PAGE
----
MEET THE MAN BEHIND COMIC SANS

We’ve all seen Comic Sans; a form that is both loathed and (secretly) admired some people have even devoted a website to educating people about the very limited use of comic sans cases! It has had a major global influence over the decades since its initial use-case, the Microsoft Bob software.

By 1996, it was popular enough to be pre-installed on any Macintosh machine that rolled off the assembly line, but how exactly did this font come to be? What kind of mind was behind this ultra-kiddy font?

Comic Sans: The Man Behind the World’s Most Contentious Font

Check out this video and meet Vincent Connare, the father of Comic Sans, for all intents and purposes. As he came up with the concept of the font, he searched through stacks and stacks of comic books, which is possibly unsurprising. In particular, he’s been reading through DC Comics’ Batman and Watchmen stories… and he’s been inspired!

Commissioned by Microsoft to develop a font, Connare came up with a font that resembled the comic lettering he’d seen in the story’s expression and thought bubbles.

Unfortunately for Connare, his boss at the time, Robert Norton, did not like his comic-inspired typeface. Norton figured the face was meant to be more “typographical” and had something to do with its general curiosity and strangeness. Connare continued and defended the potential of Comic Sans to stand out as it appeared markedly different from what people might have seen in their school textbooks. Even so, Comic Sans didn’t make it into Bob’s final release, but at the end of the day, Connare had the last laugh.

Today, comic sans is freely available all over the world! Although the font is undoubtedly overexposed, Connare always receives a large amount of reward from all the places the font has seen as he flies. Whether in neon signs for small businesses or in war memorials and packets of bread, Connare is vindicated.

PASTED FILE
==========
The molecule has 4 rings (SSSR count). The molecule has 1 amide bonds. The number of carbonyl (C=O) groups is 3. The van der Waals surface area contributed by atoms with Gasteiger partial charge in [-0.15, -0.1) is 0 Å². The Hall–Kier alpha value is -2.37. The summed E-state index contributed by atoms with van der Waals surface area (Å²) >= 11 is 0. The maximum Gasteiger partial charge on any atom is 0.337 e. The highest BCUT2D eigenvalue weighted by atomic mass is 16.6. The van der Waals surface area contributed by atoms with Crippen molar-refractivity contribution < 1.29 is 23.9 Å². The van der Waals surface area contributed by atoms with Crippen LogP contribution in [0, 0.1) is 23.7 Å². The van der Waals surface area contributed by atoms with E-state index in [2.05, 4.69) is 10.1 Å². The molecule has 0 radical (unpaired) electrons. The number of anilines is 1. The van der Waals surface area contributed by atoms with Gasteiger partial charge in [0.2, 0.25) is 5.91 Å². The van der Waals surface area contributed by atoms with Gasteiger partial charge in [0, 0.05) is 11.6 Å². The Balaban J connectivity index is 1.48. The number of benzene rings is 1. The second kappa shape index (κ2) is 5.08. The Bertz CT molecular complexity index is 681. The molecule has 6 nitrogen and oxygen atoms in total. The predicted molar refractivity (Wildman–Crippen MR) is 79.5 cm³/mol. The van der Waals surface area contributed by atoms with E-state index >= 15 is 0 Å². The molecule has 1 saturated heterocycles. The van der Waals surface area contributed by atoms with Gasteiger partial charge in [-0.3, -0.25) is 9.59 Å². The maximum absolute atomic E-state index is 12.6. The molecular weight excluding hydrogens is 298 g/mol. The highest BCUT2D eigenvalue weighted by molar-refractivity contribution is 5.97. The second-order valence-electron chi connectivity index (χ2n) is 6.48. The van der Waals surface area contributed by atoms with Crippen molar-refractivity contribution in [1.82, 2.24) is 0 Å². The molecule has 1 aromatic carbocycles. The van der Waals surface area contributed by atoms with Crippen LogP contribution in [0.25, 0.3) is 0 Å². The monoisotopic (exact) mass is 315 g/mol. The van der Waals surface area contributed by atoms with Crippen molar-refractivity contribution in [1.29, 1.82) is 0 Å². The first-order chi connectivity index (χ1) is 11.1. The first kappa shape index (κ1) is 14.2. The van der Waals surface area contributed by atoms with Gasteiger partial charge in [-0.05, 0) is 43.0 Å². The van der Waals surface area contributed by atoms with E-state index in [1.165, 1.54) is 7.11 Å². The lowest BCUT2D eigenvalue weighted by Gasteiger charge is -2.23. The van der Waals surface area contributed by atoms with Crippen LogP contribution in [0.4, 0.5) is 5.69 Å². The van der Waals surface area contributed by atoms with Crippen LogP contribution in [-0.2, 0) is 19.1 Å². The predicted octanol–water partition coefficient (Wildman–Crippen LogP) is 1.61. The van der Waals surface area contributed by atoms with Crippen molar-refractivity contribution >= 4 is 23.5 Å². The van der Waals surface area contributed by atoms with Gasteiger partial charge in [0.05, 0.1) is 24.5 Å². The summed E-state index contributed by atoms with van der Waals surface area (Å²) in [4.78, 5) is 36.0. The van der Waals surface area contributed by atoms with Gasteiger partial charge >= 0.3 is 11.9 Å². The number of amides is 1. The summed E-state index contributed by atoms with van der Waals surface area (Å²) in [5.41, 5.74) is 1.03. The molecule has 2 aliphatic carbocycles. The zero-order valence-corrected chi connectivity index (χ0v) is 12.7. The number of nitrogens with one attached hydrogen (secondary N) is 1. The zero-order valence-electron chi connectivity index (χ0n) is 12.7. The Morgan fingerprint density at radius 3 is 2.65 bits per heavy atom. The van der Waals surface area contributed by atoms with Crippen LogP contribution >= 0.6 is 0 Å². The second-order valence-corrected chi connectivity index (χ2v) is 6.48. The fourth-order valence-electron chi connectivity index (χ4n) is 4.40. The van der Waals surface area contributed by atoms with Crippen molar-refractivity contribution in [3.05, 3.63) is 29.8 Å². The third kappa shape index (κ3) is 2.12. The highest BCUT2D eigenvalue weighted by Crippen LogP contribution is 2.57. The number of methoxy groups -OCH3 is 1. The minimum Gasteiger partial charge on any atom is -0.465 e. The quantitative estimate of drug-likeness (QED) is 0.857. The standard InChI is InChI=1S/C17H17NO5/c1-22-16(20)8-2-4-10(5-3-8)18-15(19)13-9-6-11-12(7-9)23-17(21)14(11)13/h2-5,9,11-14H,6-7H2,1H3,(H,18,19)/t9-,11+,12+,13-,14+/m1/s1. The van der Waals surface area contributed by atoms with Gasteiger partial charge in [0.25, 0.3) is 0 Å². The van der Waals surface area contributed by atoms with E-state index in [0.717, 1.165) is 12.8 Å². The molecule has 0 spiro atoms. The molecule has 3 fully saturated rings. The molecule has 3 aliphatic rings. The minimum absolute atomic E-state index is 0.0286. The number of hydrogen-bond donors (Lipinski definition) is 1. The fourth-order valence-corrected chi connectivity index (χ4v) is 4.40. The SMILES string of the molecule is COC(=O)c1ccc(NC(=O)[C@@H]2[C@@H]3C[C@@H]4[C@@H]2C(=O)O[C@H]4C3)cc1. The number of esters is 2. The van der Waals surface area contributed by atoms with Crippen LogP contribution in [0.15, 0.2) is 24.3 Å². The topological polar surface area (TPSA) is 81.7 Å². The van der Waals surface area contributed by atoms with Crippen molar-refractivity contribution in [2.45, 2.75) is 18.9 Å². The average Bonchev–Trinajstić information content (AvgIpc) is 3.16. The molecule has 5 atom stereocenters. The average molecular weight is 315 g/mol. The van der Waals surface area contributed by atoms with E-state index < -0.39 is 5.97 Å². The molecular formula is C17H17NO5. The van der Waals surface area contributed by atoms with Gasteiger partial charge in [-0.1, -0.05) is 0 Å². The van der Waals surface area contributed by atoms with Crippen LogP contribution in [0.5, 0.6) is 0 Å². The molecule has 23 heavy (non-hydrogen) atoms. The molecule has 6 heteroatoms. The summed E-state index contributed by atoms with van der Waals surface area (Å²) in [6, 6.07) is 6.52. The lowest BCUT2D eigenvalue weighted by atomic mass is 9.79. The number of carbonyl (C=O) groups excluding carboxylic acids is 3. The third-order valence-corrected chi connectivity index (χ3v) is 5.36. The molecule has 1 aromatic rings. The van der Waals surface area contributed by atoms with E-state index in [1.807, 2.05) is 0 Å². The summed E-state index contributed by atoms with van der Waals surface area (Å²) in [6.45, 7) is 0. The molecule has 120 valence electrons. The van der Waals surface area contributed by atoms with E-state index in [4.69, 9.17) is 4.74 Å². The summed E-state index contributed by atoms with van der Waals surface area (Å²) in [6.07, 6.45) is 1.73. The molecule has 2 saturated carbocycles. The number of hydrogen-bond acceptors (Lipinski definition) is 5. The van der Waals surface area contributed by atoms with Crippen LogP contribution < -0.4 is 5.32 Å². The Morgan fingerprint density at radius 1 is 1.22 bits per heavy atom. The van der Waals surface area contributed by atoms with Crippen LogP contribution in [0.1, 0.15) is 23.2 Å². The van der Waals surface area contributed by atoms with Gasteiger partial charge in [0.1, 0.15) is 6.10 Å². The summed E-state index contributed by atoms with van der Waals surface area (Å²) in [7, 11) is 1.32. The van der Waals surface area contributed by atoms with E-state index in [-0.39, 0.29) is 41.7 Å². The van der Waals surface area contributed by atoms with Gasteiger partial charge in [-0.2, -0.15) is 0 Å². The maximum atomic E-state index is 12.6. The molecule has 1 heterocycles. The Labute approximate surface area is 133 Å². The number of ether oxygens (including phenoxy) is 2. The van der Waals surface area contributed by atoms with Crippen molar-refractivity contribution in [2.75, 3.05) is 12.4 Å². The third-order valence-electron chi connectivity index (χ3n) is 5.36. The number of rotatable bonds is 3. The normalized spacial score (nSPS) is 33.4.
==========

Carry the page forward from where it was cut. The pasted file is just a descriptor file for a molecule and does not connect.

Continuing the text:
To hear Connare say it he has no regrets about the font. On the contrary, while he openly acknowledges that comic sans is certainly not one of the best types of art, it is nevertheless, conceptually, the very best he has ever achieved in his career, in all probability.

All told, not a bad result for a guy who worked as a typographical engineer at Microsoft and, possibly, whose most popular font had never seen the light of day in the original Microsoft program for which it was intended. Interestingly, Connare was also a donor to other prominent faces, such as Trebuchet.

To understand why he first came up with comic sans, we need to understand his theory of art. Good art was an art that was noticed and poor art was an art that nobody noticed and was thus a failure.

THE HIDDEN COSTS OF MINIMALISM IN DESIGN

Minimalism also comes with hidden costs for consumers.

Minimalism is a movement that has essentially dominated the better part ofthe last decade. Its rise to popularity came as a response to the proliferation of heavy styling that preceded it. It created a clearer and cleaner design direction for websites and interfaces. Web and app designs have become less complex in terms of styling, speeding up production time and resulting in faster loading of digital products.

Minimalism has been around for a long time as a design direction. If you look back at product design and companies like Braun or modernist architects like Mies van der Rohe, designers have always looked for inspiration in simple forms.

More recently, it was the launch of iOS 7 that really moved designers away from the rich styles and effects that we’ve been so used to. Apple was aiming to develop an interface that mirrored the nature of the Apple product hardware itself. The result included buttons replaced by small, vague icons, little distinction between the components, and a general lack of any kind of feeling: strong and serious.

Since then, iOS has made some changes while also going for a course that strips back as much information as possible.

Apple is often an intriguing example of minimalism in general. It poses crucial concerns about aesthetics and user experience. As a business, their revenues are heavily dependent on a reductionist technique. They sell goods through obvious simplicity; they build something that everyone can look at and understand how it works and how to use it. Decisions such as the elimination of the headphone jack, I/O ports and the home button are all long-term decisions to further achieve this goal. That’s what Apple was built on, and why it produced beautiful, user-friendly products like the iMac G3.